UN tells Iran to re­spect work of en­vi­ron­men­tal ac­tivists after prison death

The Guardian - - WORLD - Jonathan Watts Saeed Ka­mali De­hghan

The UN has urged the Ira­nian gov­ern­ment to re­spect the work of en­vi­ron­men­tal­ists fol­low­ing the death in cus­tody last week of a wildlife cam­paigner, Kavous Seyed Emami.

Sev­eral mem­bers of the or­gan­i­sa­tion Seyed Emami founded, the Per­sian Wildlife Her­itage Foun­da­tion, re­main in jail and the deputy head of the En­vi­ron­men­tal Pro­tec­tion Or­gan­i­sa­tion, Kaveh Madani, was de­tained for 72 hours over the week­end.

The ju­di­ciary said Seyed Emami, an Ira­nian-Cana­dian pro­fes­sor, was a Mos­sad agent who killed him­self in prison, though his fam­ily dis­pute this and have filed a com­plaint. He was buried on Mon­day. The Cana­dian gov­ern­ment has also pressed Iran for an­swers about the death of one of its dual-na­tional cit­i­zens.

Iran says Seyed Emami and his as­so­ciates used sur­veys of en­dan­gered Asi­atic chee­tahs as a pre­text for spy­ing in strate­gi­cally sen­si­tive ar­eas.

No ev­i­dence for these al­le­ga­tions has been pre­sented, prompt­ing con­cerns that the Revo­lu­tion­ary Guards may have tar­geted the wildlife group be­cause many of its mem­bers are dual na­tion­als who were ed­u­cated in the west and have con­nec­tions with in­ter­na­tional con­ser­va­tion groups.

The UN En­vi­ron­ment head, Erik Sol­heim, said: “En­vi­ron­men­tal rights are hu­man rights, and we all have an obli­ga­tion to pro­tect them. We are closely fol­low­ing these cases in Iran and urge that the work of en­vi­ron­ment de­fend­ers – both in Iran and around the world – be pro­moted and re­spected.”

Among those de­tained for the past few weeks is Nilo­u­far Bayani, who was re­search fel­low with the Wildlife Con­ser­va­tion So­ci­ety who sup­ported UN En­vi­ron­ment projects in Afghanistan, the Demo­cratic Repub­lic of the Congo, Su­dan and Haiti. She re­turned to Iran, her birth­place, last June to join the Per­sian Wildlife Her­itage Foun­da­tion.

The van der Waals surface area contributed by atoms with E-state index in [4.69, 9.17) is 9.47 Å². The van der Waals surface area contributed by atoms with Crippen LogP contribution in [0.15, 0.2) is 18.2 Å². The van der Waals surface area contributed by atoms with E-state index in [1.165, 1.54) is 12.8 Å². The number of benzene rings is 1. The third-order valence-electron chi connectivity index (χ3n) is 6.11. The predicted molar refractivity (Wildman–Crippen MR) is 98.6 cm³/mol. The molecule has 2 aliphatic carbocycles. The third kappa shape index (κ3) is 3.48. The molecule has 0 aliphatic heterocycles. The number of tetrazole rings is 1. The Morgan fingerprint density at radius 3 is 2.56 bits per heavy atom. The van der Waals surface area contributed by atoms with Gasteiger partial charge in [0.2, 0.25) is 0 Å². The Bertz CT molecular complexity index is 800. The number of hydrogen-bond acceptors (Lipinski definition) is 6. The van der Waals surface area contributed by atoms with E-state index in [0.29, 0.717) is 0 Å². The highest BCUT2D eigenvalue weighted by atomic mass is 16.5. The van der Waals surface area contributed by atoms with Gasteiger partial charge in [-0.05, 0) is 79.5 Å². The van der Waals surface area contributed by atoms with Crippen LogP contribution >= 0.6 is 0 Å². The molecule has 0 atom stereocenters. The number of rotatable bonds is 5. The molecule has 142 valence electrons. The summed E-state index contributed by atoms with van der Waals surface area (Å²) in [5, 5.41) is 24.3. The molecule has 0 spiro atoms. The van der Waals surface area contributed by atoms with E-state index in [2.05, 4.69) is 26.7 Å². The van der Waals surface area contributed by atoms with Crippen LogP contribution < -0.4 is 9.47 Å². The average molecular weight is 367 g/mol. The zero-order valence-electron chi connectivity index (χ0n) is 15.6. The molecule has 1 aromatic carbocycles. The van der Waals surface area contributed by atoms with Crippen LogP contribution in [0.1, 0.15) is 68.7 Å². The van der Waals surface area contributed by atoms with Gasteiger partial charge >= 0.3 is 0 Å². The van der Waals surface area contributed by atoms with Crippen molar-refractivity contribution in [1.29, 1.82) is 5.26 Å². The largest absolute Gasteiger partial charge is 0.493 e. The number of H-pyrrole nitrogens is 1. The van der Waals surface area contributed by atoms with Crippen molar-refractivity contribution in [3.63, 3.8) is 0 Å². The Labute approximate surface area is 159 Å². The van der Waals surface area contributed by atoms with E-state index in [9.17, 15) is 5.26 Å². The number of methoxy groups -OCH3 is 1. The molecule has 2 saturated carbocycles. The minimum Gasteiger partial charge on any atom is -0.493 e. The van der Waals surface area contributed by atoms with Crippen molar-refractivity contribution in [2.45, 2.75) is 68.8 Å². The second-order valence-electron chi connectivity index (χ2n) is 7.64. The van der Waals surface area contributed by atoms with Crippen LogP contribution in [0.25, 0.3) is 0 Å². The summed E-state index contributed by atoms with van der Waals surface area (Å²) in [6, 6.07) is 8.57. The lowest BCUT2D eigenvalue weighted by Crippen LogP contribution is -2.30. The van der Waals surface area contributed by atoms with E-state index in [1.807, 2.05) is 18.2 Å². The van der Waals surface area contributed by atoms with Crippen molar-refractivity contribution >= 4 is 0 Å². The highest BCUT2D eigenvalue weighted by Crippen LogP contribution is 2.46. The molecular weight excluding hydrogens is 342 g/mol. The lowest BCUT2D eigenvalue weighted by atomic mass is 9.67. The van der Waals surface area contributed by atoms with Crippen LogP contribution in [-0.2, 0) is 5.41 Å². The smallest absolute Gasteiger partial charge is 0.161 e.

An­other is a US-Ira­nian busi­ness­man, Mo­rad Tah­baz, who was a CEO of the group. Sources who worked with Seyed Emami said the wildlife group could be a vic­tim of Iran’s po­lit­i­cal tur­bu­lence as the en­vi­ron­ment rises up the agenda and be­comes a fo­cus of feud­ing be­tween ri­val groups.

Con­cerns about drought trig­gered re­cent na­tion­wide protests that mor­phed into de­mands for an end to the po­lit­i­cal in­flu­ence of cler­ics in Iran.

Gov­ern­ment of­fi­cials have come un­der pres­sure. On Sun­day, an Ira­nian MP, Mah­moud Sadeghi, said Kaveh Madani, the deputy head of Iran’s en­vi­ron­men­tal pro­tec­tion agency, had been de­tained. Last year the Ira­nian pres­i­dent, Has­san Rouhani, plucked him from Im­pe­rial Col­lege Lon­don to show the gov­ern­ment has jobs for Ira­ni­ans liv­ing abroad.

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